When Adobe encrypted their customer passwords, they used a well-known encryption algorithm called Triple DES (3DES) in what is called ECB mode. The potential problem is not in the encryption algorithm, however, but in its application. Information security researchers have strongly discouraged the use of cryptographic algorithms like 3DES—especially in the mode Adobe implemented—for encrypting stored passwords, since it uses a single encryption key. Once a hacker cracks the key, all of the passwords become readable. In addition, since 3DES in ECB mode will always give the same encrypted text when using the same plain text, this enables hackers to use guessing techniques to uncover certain passwords. These techniques are made easier by users who use easily guessed passwords like “123456” (used by two million Adobe customers). When you consider that many Adobe customers use the same password for multiple different logins, which may include banks, health care organizations, or other accounts where sensitive information may be accessed, one can see the value of this Adobe customer data to hackers.

From an Adobe customer’s perspective, it may seem reasonable that Adobe bear some of the liability for any damages that might result from this incident. After all, the customer might reason, Adobe’s network was breached, so Adobe did not do enough to protect customer data. On the other hand, Adobe could justifiably point out that it had taken reasonable precautions to protect their networks, including encrypting the sensitive data, and it was only due to a particularly sophisticated attack that the data was stolen. Further, Adobe could argue, if a customer used an easily guessed password for multiple logins, there is nothing Adobe can do to prevent this behavior—how could it be expected to be liable for digital carelessness on the part of its customers?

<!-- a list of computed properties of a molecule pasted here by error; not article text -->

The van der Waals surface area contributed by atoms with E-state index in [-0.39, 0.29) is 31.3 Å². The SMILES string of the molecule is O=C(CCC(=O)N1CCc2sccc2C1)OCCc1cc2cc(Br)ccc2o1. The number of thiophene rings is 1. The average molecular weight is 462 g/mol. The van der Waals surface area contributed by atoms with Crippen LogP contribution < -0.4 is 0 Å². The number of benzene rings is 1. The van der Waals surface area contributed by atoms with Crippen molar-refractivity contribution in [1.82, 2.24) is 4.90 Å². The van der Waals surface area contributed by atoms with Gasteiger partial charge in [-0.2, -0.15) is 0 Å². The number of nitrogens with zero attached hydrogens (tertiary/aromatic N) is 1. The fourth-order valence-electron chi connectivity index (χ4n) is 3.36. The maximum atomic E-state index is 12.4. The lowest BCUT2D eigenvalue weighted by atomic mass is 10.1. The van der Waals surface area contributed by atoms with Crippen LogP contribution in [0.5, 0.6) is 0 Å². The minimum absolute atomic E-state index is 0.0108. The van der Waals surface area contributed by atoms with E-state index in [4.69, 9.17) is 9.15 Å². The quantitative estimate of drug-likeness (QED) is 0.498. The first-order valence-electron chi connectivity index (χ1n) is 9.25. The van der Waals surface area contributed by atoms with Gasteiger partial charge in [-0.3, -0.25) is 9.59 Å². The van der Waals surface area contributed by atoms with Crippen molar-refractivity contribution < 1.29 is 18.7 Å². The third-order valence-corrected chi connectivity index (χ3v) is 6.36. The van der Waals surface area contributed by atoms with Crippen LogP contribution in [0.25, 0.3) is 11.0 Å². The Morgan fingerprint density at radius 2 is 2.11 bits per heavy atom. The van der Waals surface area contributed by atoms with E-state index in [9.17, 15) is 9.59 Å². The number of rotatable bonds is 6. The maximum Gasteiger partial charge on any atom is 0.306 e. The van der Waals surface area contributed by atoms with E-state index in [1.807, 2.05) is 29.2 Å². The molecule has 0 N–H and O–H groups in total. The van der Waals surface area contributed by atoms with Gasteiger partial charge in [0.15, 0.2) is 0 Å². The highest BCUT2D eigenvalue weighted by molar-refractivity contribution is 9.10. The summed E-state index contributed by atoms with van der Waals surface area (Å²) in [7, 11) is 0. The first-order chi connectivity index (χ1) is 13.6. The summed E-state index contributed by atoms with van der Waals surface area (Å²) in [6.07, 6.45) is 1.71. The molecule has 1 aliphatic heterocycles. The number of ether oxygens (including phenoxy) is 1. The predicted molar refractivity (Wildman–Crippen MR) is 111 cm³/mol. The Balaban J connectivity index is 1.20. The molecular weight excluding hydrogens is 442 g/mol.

These questions will not be answered in a few paragraphs here, of course, but it is clear that any discussion of software liability is not necessarily analogous to product liability theories in other industries, like airlines or cars. Rather, software engineering has its own unique considerations, and we should be careful not to slip too easily into convenient metaphors when considering questions of software liability. Secure software development can be difficult; we should expect no less for questions of law related to this industry.


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FTC v. Wyndham Update

Edit (Feb. 5, 2014): For a more recent update on this case, please see this post.

On November 1, Maureen Ohlhausen, a Commissioner at the Federal Trade Commission (FTC), held an “ask me (almost) anything” (AMAA) session on Reddit. There were no real surprises in the questions Commissioner Ohlhausen answered, and the AMAA format is not well-suited to lengthy responses. One interesting topic that did arise, however, was the FTC’s complaint against Wyndham Worldwide Corporation, and Wyndham’s subsequent filing of a motion to dismiss the FTC action against them. Commissioner Ohlhausen declined to discuss the ongoing litigation, but asserted generally that the FTC has the authority to bring such actions under Section 5 of the FTC Act, 15 U.S.C. § 45. While there were no unexpected revelations in the Commissioner’s response, I thought it presented an excellent opportunity to bring everyone up to speed on the Wyndham litigation.